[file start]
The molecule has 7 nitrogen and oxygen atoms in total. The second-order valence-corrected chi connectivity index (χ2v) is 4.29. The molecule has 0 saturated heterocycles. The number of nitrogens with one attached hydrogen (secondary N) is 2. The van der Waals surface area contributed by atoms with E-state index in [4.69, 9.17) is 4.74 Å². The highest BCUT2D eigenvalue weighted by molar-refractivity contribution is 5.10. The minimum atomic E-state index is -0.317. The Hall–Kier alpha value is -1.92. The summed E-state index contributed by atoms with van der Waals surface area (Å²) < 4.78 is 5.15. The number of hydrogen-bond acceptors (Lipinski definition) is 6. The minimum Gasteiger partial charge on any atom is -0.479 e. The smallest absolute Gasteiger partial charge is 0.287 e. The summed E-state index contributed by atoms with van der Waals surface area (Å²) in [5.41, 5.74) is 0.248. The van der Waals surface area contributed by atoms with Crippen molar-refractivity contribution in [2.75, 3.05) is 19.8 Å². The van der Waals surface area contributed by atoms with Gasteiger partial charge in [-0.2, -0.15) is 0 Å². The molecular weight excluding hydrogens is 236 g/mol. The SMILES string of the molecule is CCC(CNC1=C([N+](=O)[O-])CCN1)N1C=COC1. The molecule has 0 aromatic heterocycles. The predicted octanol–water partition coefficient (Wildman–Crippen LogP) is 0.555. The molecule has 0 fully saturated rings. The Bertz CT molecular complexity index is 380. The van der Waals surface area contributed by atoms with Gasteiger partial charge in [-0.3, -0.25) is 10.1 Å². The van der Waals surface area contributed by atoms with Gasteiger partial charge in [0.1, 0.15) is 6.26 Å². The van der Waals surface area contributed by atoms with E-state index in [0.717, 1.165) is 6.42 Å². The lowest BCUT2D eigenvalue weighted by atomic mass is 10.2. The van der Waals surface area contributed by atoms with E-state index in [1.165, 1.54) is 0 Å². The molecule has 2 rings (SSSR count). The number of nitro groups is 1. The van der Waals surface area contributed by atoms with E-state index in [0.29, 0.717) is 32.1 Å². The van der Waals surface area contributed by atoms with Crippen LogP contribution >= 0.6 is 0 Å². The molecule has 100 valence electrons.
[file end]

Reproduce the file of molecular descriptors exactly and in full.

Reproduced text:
The molecule has 7 nitrogen and oxygen atoms in total. The second-order valence-corrected chi connectivity index (χ2v) is 4.29. The molecule has 0 saturated heterocycles. The number of nitrogens with one attached hydrogen (secondary N) is 2. The van der Waals surface area contributed by atoms with E-state index in [4.69, 9.17) is 4.74 Å². The highest BCUT2D eigenvalue weighted by molar-refractivity contribution is 5.10. The minimum atomic E-state index is -0.317. The Hall–Kier alpha value is -1.92. The summed E-state index contributed by atoms with van der Waals surface area (Å²) < 4.78 is 5.15. The number of hydrogen-bond acceptors (Lipinski definition) is 6. The minimum Gasteiger partial charge on any atom is -0.479 e. The smallest absolute Gasteiger partial charge is 0.287 e. The summed E-state index contributed by atoms with van der Waals surface area (Å²) in [5.41, 5.74) is 0.248. The van der Waals surface area contributed by atoms with Crippen molar-refractivity contribution in [2.75, 3.05) is 19.8 Å². The van der Waals surface area contributed by atoms with Gasteiger partial charge in [-0.2, -0.15) is 0 Å². The molecular weight excluding hydrogens is 236 g/mol. The SMILES string of the molecule is CCC(CNC1=C([N+](=O)[O-])CCN1)N1C=COC1. The molecule has 0 aromatic heterocycles. The predicted octanol–water partition coefficient (Wildman–Crippen LogP) is 0.555. The molecule has 0 fully saturated rings. The Bertz CT molecular complexity index is 380. The van der Waals surface area contributed by atoms with Gasteiger partial charge in [-0.3, -0.25) is 10.1 Å². The van der Waals surface area contributed by atoms with Gasteiger partial charge in [0.1, 0.15) is 6.26 Å². The van der Waals surface area contributed by atoms with E-state index in [0.717, 1.165) is 6.42 Å². The lowest BCUT2D eigenvalue weighted by atomic mass is 10.2. The van der Waals surface area contributed by atoms with E-state index in [1.165, 1.54) is 0 Å². The molecule has 2 rings (SSSR count). The number of nitro groups is 1. The van der Waals surface area contributed by atoms with E-state index in [0.29, 0.717) is 32.1 Å². The van der Waals surface area contributed by atoms with Crippen LogP contribution >= 0.6 is 0 Å². The molecule has 100 valence electrons.